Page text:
A tinny, tinkling chime announced me, as the door swung open on ancient hinges, disturbing the delicate waltz of the dust motes, ever-entwining, blazing in brief moments, temporary stars. Shadows stretched thin across the floor, in spite of the fluorescent, blazing sunlight streaming through the streaked windows.
The store stood empty, clean though derelict, abandoned to those twisting motes and the chimes, still playing their accompaniment. The door felt an age behind me – a sharp, barking cough played out between it and my footsteps.
I turned, sharply, quite astonished to find company where no-one had been before.
“Can I help you, child?” a gnomish man, his voice cracked and brittle as forgotten papyrus, his back bent like reeds before the storm. He coughed again, hoarse, like Death stalked the edges of his life.
“I’m sorry,” I replied, waving my hands to encompass the emptiness, “I thought you sold curios.”
He chuckled. “Not curios, but curiosity,” he whispered. I had to lean close to him to catch the edges of his words. “Curiosity. A valuable commodity in this day and age. Someone must have defaced my sign again. Can I interest you in some curiosity? Perhaps about the heavens, or the rock below your feet?”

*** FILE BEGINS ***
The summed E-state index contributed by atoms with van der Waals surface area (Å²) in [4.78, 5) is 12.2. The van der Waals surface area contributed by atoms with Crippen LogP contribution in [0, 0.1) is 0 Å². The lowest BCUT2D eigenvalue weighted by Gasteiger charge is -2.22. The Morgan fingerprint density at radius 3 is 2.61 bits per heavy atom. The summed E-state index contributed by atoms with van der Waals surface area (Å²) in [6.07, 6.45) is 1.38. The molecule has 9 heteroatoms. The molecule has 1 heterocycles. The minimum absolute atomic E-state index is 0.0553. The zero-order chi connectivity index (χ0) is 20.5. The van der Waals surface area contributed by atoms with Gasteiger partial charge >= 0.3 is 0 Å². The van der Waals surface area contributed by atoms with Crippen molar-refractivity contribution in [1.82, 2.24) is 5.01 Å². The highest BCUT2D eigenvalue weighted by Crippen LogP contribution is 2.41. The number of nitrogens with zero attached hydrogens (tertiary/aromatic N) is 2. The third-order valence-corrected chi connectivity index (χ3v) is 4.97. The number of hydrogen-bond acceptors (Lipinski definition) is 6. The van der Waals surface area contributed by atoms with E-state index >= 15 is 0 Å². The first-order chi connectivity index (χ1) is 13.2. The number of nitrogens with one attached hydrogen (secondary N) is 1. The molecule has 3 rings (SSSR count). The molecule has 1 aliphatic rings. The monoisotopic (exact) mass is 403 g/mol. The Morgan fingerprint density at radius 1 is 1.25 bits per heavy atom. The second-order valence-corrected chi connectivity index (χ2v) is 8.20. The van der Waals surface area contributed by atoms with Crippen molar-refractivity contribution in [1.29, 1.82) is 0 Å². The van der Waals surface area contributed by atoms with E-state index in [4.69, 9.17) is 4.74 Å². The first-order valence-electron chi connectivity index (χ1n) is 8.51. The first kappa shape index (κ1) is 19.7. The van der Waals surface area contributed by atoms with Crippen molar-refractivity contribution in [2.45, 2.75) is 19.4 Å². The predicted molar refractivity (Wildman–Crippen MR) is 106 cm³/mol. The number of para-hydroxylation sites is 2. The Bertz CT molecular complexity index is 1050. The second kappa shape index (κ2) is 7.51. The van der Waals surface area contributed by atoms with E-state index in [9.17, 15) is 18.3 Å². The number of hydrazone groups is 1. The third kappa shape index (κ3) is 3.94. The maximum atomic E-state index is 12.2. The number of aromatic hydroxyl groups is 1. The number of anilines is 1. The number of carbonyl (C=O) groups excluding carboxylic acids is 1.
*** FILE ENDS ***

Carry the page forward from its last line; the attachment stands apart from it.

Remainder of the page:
I shook my head and turned for the door.
“I’d rather not know.” I stepped again into the street, into the wind which carried the warmth of burning books and the delicious smell of ignorance.
I’d have to report him.
Can’t have him killing any cats, now.
Written for one of this week’s BeKindReWrite prompts, Curiosity Shop.
Comments and criticism always welcome!